Table 1 α, β, γ and δ-tocopherol of Qingke after processing by different thermal methods.

Fig. 6 Polyphenol (a) and flavonoid (b) content of the whole Qingke after processing by different thermal methods. Different lowercase letters in the same index mean significantly different (P < 0.05).

FF and TF contents in raw Qingke were (1.95 ± 0.02) and(2.43 ± 0.04) mg Ru/g DW, respectively, and both increased significantly in DF-, TR-, and SE-treated Qingke. MB and FB processing lost the most flavonoids; studies have shown that microwave and far-infrared penetration can cause degradation of flavonoids [41]. The change in polyphenol and flavonoid contents after thermal processing mainly depends on the raw materials and the processing method [42]. The higher temperature of TR and SE is more conducive to the release of polyphenols and flavonoids, while the longer processing time of other thermal methods leads to the decomposition of more polyphenols and flavonoids [12,15].

3.7 Effects of thermal processing on phenolic compounds

Qingke is considered a good source of phenolic compounds,which have antioxidant properties, anti-tumor activity, and can help to lower blood fat and blood sugar [43]. Phenolic compounds were quantified as the free and bound fractions in Qingke processed by different methods. A total of 13 kinds of phenolic compounds were identified in the extraction of Qingke, including 6 free phenolic compounds and 12 bound phenolic compounds (Table 2). Coumaric acid, chlorogenic acid, and eugenic acid were the main free phenolic compounds and ferulic acid and quercetin were the main bound phenolic compounds in all samples, in accordance with previous reports [43,44]. The differences in phenolic composition may be attributed to different origins and types of Qingke, methods of extraction, and solvents used [43].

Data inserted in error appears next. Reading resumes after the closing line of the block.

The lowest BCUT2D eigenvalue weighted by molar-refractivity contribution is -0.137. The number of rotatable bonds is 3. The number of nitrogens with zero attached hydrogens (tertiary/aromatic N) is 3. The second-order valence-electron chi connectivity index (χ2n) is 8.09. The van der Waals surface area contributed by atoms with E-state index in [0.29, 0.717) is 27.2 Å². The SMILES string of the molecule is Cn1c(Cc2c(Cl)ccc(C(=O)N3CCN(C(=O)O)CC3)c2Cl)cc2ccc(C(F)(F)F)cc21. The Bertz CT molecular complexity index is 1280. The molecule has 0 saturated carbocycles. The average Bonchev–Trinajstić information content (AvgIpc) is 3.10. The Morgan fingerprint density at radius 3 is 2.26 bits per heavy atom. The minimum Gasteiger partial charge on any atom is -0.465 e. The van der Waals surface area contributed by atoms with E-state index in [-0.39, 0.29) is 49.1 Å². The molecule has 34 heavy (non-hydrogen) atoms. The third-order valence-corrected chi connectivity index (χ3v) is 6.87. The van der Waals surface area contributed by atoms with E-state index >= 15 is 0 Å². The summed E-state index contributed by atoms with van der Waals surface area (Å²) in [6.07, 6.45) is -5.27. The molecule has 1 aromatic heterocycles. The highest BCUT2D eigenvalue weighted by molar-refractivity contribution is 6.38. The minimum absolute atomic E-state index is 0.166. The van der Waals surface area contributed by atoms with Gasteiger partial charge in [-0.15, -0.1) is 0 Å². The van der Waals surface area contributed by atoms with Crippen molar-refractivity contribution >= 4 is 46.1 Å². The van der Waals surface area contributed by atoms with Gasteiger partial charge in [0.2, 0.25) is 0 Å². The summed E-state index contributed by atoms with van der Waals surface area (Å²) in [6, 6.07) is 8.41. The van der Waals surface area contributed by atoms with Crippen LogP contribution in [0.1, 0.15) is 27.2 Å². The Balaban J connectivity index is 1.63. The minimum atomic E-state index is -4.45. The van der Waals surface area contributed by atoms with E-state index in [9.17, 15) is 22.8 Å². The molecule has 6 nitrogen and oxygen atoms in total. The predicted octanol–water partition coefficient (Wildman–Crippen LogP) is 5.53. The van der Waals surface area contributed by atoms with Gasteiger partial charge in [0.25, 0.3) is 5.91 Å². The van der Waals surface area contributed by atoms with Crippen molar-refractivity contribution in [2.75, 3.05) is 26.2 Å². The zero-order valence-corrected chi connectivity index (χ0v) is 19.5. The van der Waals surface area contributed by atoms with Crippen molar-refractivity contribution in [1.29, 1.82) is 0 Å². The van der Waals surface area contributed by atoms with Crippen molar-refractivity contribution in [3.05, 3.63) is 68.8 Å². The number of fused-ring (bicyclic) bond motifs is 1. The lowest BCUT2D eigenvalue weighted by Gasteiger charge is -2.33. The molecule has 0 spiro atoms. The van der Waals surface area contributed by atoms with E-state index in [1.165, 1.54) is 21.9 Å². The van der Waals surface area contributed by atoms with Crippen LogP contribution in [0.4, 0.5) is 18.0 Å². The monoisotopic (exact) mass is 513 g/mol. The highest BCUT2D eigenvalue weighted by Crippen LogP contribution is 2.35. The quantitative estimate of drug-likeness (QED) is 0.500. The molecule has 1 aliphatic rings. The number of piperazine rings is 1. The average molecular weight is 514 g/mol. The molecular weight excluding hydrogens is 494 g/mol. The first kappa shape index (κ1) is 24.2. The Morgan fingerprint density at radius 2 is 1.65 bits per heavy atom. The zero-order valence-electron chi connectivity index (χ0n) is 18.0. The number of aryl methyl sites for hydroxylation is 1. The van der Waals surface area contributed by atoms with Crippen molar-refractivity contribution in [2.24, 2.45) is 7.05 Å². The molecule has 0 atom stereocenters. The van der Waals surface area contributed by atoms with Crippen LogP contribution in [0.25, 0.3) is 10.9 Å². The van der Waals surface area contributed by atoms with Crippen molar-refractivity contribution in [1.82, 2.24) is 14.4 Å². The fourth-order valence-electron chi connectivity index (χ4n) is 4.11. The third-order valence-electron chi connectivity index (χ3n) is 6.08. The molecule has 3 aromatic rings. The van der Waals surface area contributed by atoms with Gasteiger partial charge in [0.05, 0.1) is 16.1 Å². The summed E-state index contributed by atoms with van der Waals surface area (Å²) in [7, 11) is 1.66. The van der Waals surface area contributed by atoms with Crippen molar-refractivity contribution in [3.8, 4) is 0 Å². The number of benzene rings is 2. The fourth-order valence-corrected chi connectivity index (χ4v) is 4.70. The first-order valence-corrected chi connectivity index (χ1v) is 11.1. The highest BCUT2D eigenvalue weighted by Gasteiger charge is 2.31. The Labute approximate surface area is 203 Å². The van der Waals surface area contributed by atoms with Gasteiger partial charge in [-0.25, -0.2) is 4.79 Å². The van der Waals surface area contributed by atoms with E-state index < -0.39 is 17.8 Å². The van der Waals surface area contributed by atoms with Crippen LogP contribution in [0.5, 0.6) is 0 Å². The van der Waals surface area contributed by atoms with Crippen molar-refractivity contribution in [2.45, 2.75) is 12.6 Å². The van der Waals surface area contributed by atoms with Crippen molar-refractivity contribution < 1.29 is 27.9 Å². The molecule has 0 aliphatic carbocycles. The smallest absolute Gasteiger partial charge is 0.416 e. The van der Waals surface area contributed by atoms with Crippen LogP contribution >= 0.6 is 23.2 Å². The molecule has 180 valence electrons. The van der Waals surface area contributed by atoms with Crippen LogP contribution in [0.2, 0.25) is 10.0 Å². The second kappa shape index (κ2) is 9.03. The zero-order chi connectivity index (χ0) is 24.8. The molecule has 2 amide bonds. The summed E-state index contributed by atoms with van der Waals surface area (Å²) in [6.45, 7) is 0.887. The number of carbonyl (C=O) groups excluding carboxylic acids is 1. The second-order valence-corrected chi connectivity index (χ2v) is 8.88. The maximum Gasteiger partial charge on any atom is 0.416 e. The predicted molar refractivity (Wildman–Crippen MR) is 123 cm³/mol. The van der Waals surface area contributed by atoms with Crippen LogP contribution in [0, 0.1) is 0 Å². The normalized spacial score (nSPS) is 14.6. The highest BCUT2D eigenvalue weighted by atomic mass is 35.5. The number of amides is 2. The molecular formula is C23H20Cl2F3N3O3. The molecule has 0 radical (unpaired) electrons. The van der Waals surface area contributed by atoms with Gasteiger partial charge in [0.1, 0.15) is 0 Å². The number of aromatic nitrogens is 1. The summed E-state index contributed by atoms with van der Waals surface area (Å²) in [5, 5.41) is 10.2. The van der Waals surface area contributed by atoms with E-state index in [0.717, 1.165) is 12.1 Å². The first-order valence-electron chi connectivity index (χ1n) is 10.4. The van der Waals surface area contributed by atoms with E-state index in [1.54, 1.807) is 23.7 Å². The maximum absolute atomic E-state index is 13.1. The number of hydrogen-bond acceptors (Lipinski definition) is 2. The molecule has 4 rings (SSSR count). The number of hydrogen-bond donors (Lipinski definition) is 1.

Different thermal processing methods resulted in different changes to the composition and content of phenolic compounds, but the trends were similar: cumaric acid,p-hydroxybenzoic acid, vanillic acid, caffeic acid, syringic acid, and quercetin contents all showed a considerable decrease, whereas aurantiamarin increased significantly.After thermal processing, the content of free phenolic compounds in Qingke was decreased, possibly due to the fact that high temperature and long processing time lead to the decomposition of free phenoliccompounds more easily [45]. MB- and FB-treated Qingke retained more free phenolic compounds, consistent with our measurements of phenolic compounds and flavonoids. Thermal processing had less of an effect on bound phenolic compounds in Qingke, with the most losses in Qingke processed by ST, DF and BO.

Table 2 phenolic compound profiles of processed Qingke.

3.8 Effects of thermal processing on antioxidant activity of Qingke

Grains are a major source of antioxidants that help prevent or reduce potential oxidative damage and reduce the risk of chronic diseases such as diabetes, cardiovascular disease and cancer [4,46]. In this study, FAO were extracted with ethanol and BAO were extracted by alkaline hydrolysis (AEAO), methanol (MEAO), and water(WEAO). Antioxidant activity of Qingke extracts was evaluated using hydroxyl radical scavenging activity, ABTS, reduction capacity, and Fe2+chelating assays (Fig. 7).

Fig. 7 Antioxidant values of whole Qingke after processing by different thermal methods. (a) Hydroxyl radical scavenging activity; (b) ABTS radical scavenging activity; (c) reduction capacity; (d) Fe2+ chelating ability. Different lowercase letters in the same index mean significantly different (P < 0.05).

The results in Fig. 7a indicate that total hydroxyl radical scavenging capacity of raw Qingke was (265.72 ± 3.66) mg ASC/g DW.The antioxidant activity of BAO was higher than that of FAO, and the antioxidant activity of AEMO was higher than that of MEAO and WEAO. BO-treated Qingke had the strongest hydroxyl radical scavenging activity ((446.06 ± 2.91) mg ASC/g DW), followed by ST- ((383.91 ± 2.84) mg ASC/g DW) and DF-treated Qingke((405.17 ± 2.07) mg ASC/g DW). FB-treated Qingke ((204.79 ±4.35) mg ASC/g DW) had the weakest activity (Fig. 7a). Of the processing methods tested, only FB and SE failed to increase hydroxyl radical scavenging activity compared to raw Qingke. Therefore, wet heat treatments such as ST and BO could maximize the hydroxyl radical scavenging ability of Qingke and were more conducive to play a role in human body, while dry heat treatments were relatively weak [16].